Cameroonian traders living on the border with Equatorial Guinea are "suffering a lot" since the closure of Equatorial-Guinean land borders in preparation for the presidential campaign that will begin on November 3 in this small Central African country.
On October 25, Vice President Teodorin Nguema Obiang justified this measure as a way 'to prevent the infiltration of groups that may try to destabilise the campaign', without giving an official date for the reopening of borders and specifying that only airports would remain open.
Many are taking prohibited routes through the bush to attend to their usual errands at the popular Kye Ossi.
Guinea shuts land borders ahead of election campaign
Equatorial Guinea on Monday closed its land borders with Cameroon and Gabon to prevent what it describes as "infiltration" groups intent on "destabilising" the presidential election campaign starting this week.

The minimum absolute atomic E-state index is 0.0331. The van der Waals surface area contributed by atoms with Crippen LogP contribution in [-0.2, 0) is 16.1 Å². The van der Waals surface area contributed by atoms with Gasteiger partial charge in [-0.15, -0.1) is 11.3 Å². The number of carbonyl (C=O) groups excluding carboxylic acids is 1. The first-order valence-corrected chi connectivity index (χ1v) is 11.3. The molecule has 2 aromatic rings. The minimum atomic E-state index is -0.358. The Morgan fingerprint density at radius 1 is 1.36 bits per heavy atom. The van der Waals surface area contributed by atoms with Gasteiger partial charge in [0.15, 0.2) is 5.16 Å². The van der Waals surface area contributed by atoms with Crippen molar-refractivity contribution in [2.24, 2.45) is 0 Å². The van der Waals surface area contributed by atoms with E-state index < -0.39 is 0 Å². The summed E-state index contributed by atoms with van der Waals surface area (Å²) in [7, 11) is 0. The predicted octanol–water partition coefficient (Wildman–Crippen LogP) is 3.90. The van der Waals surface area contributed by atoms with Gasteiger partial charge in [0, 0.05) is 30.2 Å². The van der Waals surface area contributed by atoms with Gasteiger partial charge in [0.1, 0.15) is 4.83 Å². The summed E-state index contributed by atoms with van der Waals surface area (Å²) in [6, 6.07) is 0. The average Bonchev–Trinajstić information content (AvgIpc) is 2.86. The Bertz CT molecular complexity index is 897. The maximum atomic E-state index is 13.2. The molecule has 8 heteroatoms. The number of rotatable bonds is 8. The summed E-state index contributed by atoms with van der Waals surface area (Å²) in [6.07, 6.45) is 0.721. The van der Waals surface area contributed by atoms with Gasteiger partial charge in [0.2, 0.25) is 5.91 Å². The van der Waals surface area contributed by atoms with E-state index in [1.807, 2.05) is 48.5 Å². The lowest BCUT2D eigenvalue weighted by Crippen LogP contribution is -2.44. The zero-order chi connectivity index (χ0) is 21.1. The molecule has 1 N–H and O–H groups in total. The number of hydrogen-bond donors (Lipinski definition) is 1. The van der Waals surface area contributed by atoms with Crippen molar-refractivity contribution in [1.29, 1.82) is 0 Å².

Vice President Teodoro Nguema Obiang Mangue had said the measure would "prevent the infiltration of groups who may attempt to destabilise the (election) campaign", which begins on Thursday.
He did not fix a date for the reopening of the borders when he announced last Tuesday that only airports would remain open.
A local official in the northern border town of Ebebiyin told AFP on condition of anonymity that the frontier had been closed since Monday morning.
Initially scheduled for April 2023, the presidential poll was brought forward to November 20 to coincide with legislative, senate, and local elections following a decree by long-serving leader Teodoro Obiang Nguema Mbasogo.
The war in Ukraine and the Covid-19 pandemic were cited as the reasons behind the decision to hold the costly votes simultaneously.
The central African nation has heightened border security since what the authorities described as an aborted coup attempt in late 2017 that aimed to kill President Obiang.
The coup was allegedly orchestrated by Equatorial Guineans and foreign mercenaries crossing from Cameroon.
Equatorial Guinea regularly shuts its borders on security grounds despite a regional agreement on the free movement of people and goods with Cameroon, Gabon, Congo-Brazzaville, the Central African Republic, and Chad.
The country possesses major oil and gas resources, but a majority of its 1.3 million people live below the poverty line, according to the World Bank.